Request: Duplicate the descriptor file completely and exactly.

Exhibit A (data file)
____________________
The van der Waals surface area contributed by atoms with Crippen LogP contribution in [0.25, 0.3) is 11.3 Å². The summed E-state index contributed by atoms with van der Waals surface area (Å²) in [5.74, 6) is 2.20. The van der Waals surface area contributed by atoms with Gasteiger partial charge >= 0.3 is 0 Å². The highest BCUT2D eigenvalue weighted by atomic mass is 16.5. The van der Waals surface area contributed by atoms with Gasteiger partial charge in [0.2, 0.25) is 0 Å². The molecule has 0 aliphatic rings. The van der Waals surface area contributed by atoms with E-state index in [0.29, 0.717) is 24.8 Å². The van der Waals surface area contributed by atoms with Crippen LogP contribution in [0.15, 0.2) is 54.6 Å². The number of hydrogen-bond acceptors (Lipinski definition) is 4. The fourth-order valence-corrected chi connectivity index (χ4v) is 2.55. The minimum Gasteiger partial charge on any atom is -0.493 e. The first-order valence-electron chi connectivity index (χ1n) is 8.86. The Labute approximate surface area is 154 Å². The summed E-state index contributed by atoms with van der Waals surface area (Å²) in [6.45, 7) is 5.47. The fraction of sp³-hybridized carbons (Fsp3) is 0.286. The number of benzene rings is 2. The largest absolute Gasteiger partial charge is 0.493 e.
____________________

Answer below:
The van der Waals surface area contributed by atoms with Crippen LogP contribution in [0.25, 0.3) is 11.3 Å². The summed E-state index contributed by atoms with van der Waals surface area (Å²) in [5.74, 6) is 2.20. The van der Waals surface area contributed by atoms with Gasteiger partial charge >= 0.3 is 0 Å². The highest BCUT2D eigenvalue weighted by atomic mass is 16.5. The van der Waals surface area contributed by atoms with Gasteiger partial charge in [0.2, 0.25) is 0 Å². The molecule has 0 aliphatic rings. The van der Waals surface area contributed by atoms with E-state index in [0.29, 0.717) is 24.8 Å². The van der Waals surface area contributed by atoms with Crippen LogP contribution in [0.15, 0.2) is 54.6 Å². The number of hydrogen-bond acceptors (Lipinski definition) is 4. The fourth-order valence-corrected chi connectivity index (χ4v) is 2.55. The minimum Gasteiger partial charge on any atom is -0.493 e. The first-order valence-electron chi connectivity index (χ1n) is 8.86. The Labute approximate surface area is 154 Å². The summed E-state index contributed by atoms with van der Waals surface area (Å²) in [6.45, 7) is 5.47. The fraction of sp³-hybridized carbons (Fsp3) is 0.286. The number of benzene rings is 2. The largest absolute Gasteiger partial charge is 0.493 e.